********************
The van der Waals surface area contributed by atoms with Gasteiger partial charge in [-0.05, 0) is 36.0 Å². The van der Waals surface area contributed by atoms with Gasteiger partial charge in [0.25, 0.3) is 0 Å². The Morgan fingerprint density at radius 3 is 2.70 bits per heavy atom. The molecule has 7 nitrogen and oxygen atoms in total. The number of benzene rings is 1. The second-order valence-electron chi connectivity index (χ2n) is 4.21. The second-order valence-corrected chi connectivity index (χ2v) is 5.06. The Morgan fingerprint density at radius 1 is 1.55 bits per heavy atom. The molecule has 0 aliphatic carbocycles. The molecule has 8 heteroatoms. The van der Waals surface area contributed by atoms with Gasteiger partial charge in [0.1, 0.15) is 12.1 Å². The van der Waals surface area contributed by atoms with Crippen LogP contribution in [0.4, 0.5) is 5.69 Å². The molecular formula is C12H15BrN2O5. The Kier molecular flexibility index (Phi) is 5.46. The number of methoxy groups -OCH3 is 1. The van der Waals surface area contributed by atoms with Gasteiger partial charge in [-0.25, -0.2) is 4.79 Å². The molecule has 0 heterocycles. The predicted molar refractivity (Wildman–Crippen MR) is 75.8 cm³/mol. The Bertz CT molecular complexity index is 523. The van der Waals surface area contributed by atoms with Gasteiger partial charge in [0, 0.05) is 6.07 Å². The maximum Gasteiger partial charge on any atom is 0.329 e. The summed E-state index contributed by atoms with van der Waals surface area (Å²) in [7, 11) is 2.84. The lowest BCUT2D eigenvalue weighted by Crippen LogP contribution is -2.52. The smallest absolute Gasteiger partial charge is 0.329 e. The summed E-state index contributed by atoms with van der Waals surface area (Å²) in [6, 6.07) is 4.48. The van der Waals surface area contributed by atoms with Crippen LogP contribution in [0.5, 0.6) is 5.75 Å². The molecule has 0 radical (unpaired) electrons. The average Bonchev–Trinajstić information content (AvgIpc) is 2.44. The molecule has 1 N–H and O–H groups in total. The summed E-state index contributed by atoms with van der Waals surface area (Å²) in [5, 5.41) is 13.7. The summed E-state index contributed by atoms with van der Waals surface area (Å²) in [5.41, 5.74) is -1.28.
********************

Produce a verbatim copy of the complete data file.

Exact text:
The van der Waals surface area contributed by atoms with Gasteiger partial charge in [-0.05, 0) is 36.0 Å². The van der Waals surface area contributed by atoms with Gasteiger partial charge in [0.25, 0.3) is 0 Å². The Morgan fingerprint density at radius 3 is 2.70 bits per heavy atom. The molecule has 7 nitrogen and oxygen atoms in total. The number of benzene rings is 1. The second-order valence-electron chi connectivity index (χ2n) is 4.21. The second-order valence-corrected chi connectivity index (χ2v) is 5.06. The Morgan fingerprint density at radius 1 is 1.55 bits per heavy atom. The molecule has 0 aliphatic carbocycles. The molecule has 8 heteroatoms. The van der Waals surface area contributed by atoms with Gasteiger partial charge in [0.1, 0.15) is 12.1 Å². The van der Waals surface area contributed by atoms with Crippen LogP contribution in [0.4, 0.5) is 5.69 Å². The molecular formula is C12H15BrN2O5. The Kier molecular flexibility index (Phi) is 5.46. The number of methoxy groups -OCH3 is 1. The van der Waals surface area contributed by atoms with Gasteiger partial charge in [-0.25, -0.2) is 4.79 Å². The molecule has 0 heterocycles. The predicted molar refractivity (Wildman–Crippen MR) is 75.8 cm³/mol. The Bertz CT molecular complexity index is 523. The van der Waals surface area contributed by atoms with Gasteiger partial charge in [0, 0.05) is 6.07 Å². The maximum Gasteiger partial charge on any atom is 0.329 e. The summed E-state index contributed by atoms with van der Waals surface area (Å²) in [7, 11) is 2.84. The lowest BCUT2D eigenvalue weighted by Crippen LogP contribution is -2.52. The smallest absolute Gasteiger partial charge is 0.329 e. The summed E-state index contributed by atoms with van der Waals surface area (Å²) in [6, 6.07) is 4.48. The van der Waals surface area contributed by atoms with Crippen LogP contribution in [0.5, 0.6) is 5.75 Å². The molecule has 0 radical (unpaired) electrons. The average Bonchev–Trinajstić information content (AvgIpc) is 2.44. The molecule has 1 N–H and O–H groups in total. The summed E-state index contributed by atoms with van der Waals surface area (Å²) in [5, 5.41) is 13.7. The summed E-state index contributed by atoms with van der Waals surface area (Å²) in [5.41, 5.74) is -1.28.